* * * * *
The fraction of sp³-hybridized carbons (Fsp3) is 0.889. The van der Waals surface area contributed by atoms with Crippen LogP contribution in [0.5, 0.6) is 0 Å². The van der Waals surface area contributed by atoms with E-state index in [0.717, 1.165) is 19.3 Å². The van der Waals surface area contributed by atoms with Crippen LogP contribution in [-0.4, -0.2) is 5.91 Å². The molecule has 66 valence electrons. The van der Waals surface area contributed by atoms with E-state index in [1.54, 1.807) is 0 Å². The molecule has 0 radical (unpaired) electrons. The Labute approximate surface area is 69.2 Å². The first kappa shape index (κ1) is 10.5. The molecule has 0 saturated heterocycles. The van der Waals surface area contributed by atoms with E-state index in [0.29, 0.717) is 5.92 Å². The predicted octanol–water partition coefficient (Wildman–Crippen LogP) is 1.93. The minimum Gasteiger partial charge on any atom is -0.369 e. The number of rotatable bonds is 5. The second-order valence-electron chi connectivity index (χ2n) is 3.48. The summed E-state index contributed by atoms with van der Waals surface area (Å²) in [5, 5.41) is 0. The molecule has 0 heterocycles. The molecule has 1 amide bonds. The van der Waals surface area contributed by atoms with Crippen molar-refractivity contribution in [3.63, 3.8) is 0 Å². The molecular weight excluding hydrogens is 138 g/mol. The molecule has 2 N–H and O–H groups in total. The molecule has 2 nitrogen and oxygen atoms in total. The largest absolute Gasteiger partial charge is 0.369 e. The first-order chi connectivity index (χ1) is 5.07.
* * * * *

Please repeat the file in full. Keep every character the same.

The fraction of sp³-hybridized carbons (Fsp3) is 0.889. The van der Waals surface area contributed by atoms with Crippen LogP contribution in [0.5, 0.6) is 0 Å². The van der Waals surface area contributed by atoms with E-state index in [0.717, 1.165) is 19.3 Å². The van der Waals surface area contributed by atoms with Crippen LogP contribution in [-0.4, -0.2) is 5.91 Å². The molecule has 66 valence electrons. The van der Waals surface area contributed by atoms with E-state index in [1.54, 1.807) is 0 Å². The molecule has 0 radical (unpaired) electrons. The Labute approximate surface area is 69.2 Å². The first kappa shape index (κ1) is 10.5. The molecule has 0 saturated heterocycles. The van der Waals surface area contributed by atoms with E-state index in [0.29, 0.717) is 5.92 Å². The predicted octanol–water partition coefficient (Wildman–Crippen LogP) is 1.93. The minimum Gasteiger partial charge on any atom is -0.369 e. The number of rotatable bonds is 5. The second-order valence-electron chi connectivity index (χ2n) is 3.48. The summed E-state index contributed by atoms with van der Waals surface area (Å²) in [5, 5.41) is 0. The molecule has 0 heterocycles. The molecule has 1 amide bonds. The van der Waals surface area contributed by atoms with Crippen molar-refractivity contribution in [3.63, 3.8) is 0 Å². The molecular weight excluding hydrogens is 138 g/mol. The molecule has 2 N–H and O–H groups in total. The molecule has 2 nitrogen and oxygen atoms in total. The largest absolute Gasteiger partial charge is 0.369 e. The first-order chi connectivity index (χ1) is 5.07.